This condition generally occurs because of a physical limitation rather than a learned behavior and may be due to a short or immobile palate, deep pharynx, adenoid shrinkage, submucous cleft palate, neurological disorder, or a combination of the above.
Although no surgical procedure can be guaranteed, we estimate that at least 80% of the patients improve their speech. Generally, the patient will stay in the hospital for 1 or 2 nights, and will be on a liquid diet followed by a soft diet for approximately 3 weeks after the this procedure. Often the patient will have a stiff neck and have discomfort when swallowing for a few days following surgery.
Initially after the surgery it may sound like the person has a slight cold when speaking. Likewise, after the surgery snoring may occur and breathing through the mouth is common.
These procedures are usually performed between 4-6 years of age prior to entering school.
After the palatoplasty is performed the tissues may heal in such a way that there is still an abnormal opening, called a fistula. This opening may allow food to move from the oral to the nasal cavity when eating. It may also allow more air to pass out of the nose during speech. If there are problems with either eating or speech the fistula will most likely be closed when another procedure is to be done.
Alveolar bone graft
Alveolar cleft repair is a secondary cleft procedure performed when there is insufficient bone in the area of the alveolar (gum-line) defect. Surgical repair of the defect involves taking bone marrow from the patient’s hip and grafting it into the cleft defect in the bony ridge. This procedure offers several advantages:
- Provides bone support for the permanent teeth.
- Provides stability of the bony segments of the upper jaw.
- Assists in closing oral/nasal fistulas that may be present. The improved bone support for the permanent teeth will enable the orthodontist to align individual teeth in the cleft area. The increased stability of the bony segments will help the prosthodontist to replace any missing teeth.
The graft procedure is done after the baby teeth are lost, but before the child’s lateral incisors or eye teeth erupt. Dental x-rays help in deciding when to do the bone graft. Many children are around 5 to 9 years of age, but dental status, not the child’s age, will be the deciding factor.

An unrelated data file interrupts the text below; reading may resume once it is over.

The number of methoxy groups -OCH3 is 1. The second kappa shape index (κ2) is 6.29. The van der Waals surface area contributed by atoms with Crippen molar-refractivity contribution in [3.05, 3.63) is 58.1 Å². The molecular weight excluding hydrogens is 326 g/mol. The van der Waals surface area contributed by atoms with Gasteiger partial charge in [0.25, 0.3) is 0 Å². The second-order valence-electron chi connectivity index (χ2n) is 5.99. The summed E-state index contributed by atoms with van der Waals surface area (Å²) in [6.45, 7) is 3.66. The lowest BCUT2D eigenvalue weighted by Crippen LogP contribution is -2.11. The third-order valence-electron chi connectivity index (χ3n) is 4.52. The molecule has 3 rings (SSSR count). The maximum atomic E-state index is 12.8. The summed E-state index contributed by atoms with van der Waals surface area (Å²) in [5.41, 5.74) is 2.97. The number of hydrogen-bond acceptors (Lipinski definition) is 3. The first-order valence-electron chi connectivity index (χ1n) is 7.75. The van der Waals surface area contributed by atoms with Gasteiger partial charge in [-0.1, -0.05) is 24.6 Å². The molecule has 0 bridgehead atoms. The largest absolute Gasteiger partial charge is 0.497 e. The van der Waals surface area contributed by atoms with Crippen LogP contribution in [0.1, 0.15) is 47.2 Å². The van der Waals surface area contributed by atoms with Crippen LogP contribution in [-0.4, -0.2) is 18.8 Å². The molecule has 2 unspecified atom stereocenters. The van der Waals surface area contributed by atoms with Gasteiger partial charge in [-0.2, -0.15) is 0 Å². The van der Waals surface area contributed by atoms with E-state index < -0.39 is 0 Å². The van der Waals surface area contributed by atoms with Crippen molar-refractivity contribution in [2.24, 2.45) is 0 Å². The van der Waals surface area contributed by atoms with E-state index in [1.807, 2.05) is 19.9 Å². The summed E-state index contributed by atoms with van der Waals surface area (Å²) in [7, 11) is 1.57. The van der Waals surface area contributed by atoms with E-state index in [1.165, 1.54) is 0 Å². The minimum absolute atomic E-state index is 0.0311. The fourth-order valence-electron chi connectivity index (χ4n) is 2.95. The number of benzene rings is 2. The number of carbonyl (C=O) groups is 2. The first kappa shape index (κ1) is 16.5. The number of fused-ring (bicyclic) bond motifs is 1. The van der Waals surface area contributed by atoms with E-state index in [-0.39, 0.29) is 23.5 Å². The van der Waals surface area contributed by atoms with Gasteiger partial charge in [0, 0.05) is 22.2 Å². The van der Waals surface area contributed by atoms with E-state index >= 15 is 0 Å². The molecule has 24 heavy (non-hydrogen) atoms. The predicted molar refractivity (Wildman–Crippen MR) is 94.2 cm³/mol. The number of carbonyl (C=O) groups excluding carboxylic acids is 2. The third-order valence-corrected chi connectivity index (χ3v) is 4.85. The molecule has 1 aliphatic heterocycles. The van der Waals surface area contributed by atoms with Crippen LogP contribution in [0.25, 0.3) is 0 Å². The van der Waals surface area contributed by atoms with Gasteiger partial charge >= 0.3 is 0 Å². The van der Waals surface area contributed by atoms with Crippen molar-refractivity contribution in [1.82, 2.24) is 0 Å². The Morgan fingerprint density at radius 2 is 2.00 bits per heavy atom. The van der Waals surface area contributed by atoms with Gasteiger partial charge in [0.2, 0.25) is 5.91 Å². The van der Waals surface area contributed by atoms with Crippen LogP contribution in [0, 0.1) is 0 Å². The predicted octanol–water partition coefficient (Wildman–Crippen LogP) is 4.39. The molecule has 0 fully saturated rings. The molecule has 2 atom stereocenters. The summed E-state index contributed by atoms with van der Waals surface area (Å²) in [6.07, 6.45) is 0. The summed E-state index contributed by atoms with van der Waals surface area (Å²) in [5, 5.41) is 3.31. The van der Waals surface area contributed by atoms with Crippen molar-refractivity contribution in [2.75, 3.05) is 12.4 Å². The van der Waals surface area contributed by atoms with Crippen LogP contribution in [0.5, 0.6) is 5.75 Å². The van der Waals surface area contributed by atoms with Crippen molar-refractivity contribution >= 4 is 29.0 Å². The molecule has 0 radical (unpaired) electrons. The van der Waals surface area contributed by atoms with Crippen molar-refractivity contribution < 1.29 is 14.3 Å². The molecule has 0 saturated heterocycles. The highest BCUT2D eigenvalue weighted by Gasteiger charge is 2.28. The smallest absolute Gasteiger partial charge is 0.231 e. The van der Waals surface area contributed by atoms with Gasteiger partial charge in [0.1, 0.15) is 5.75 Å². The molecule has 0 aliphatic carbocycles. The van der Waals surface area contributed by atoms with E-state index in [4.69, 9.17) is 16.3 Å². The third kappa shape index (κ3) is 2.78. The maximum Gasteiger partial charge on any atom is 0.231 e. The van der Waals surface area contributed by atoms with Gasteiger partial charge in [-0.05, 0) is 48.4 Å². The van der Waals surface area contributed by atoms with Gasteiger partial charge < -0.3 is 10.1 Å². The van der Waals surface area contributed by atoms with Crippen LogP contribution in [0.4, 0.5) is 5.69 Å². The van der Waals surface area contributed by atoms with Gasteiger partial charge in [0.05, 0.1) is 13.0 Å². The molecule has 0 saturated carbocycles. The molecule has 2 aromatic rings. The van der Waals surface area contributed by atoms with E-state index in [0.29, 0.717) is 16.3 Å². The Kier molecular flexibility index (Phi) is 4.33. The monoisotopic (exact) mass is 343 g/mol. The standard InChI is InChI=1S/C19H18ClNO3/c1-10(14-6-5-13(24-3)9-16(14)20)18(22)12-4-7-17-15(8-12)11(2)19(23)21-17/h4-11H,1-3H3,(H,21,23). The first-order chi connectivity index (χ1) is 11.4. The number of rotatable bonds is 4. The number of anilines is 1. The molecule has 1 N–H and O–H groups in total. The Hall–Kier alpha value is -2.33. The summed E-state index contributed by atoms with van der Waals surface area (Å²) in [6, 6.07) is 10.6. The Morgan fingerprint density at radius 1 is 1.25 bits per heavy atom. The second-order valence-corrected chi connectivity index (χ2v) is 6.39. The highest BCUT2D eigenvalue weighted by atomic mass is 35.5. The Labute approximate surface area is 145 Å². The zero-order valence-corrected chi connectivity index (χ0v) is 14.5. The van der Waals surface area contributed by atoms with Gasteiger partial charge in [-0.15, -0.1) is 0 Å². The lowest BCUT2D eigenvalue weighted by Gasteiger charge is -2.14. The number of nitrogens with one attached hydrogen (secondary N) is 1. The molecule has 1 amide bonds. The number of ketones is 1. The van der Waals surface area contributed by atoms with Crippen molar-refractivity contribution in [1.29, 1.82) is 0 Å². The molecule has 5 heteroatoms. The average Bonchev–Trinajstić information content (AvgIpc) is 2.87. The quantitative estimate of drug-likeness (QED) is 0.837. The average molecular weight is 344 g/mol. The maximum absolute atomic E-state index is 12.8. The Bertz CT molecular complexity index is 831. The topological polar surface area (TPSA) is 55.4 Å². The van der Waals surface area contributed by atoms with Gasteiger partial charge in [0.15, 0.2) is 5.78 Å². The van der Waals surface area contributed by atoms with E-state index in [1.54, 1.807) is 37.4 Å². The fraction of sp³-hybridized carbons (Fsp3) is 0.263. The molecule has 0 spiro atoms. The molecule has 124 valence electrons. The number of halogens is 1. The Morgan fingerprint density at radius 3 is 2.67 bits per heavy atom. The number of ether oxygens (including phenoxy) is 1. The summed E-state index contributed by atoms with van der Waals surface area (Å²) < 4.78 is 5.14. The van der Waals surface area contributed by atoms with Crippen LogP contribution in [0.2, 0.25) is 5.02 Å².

Maxillary distraction osteogenesis
In children that have a Class 3 malocclusion (the bottom jaw protrudes out beyond the top jaw), distraction osteogenesis may be done to deal with the alignment process. The procedure involves surgically freeing the upper jaw (LeFort l osteotomy) and then moving it slowing forward over a period of 4-6 weeks. As the upper jaw is moved forward, new bone is made to create a solid jaw. This movement is achieved by wearing a rigid external device called a halo, with wires attached to a mouth appliance. By turning screws on the device daily the tension is adjusted which allows the jaw to move forward.
Once the amount of forward movement that is desired has been obtained, the device is left in place for an additional 2-3 weeks. After the device is removed nighttime headgear is worn for a 4-6 week time period.
The process allows for treatment at an earlier age, versus waiting until patients have reached skeletal maturity (typically 14-17 years of age). There also appears to be a benefit in regard to the long-term outcomes.
Lip and/or nasal revision (cleft rhinoplasty)
Lip and/or nasal revision may be done at any age to improve the contour or shape of the lip and nose. Revisions are usually done when the child or parent expresses a desire to proceed. To decrease the number of revisions a child may have, it is often suggested to delay treatment until facial growth is complete typically around sixteen years of age or older. When revisions are done sooner, normal growth may alter how the lip or nose look and create the need for more repairs.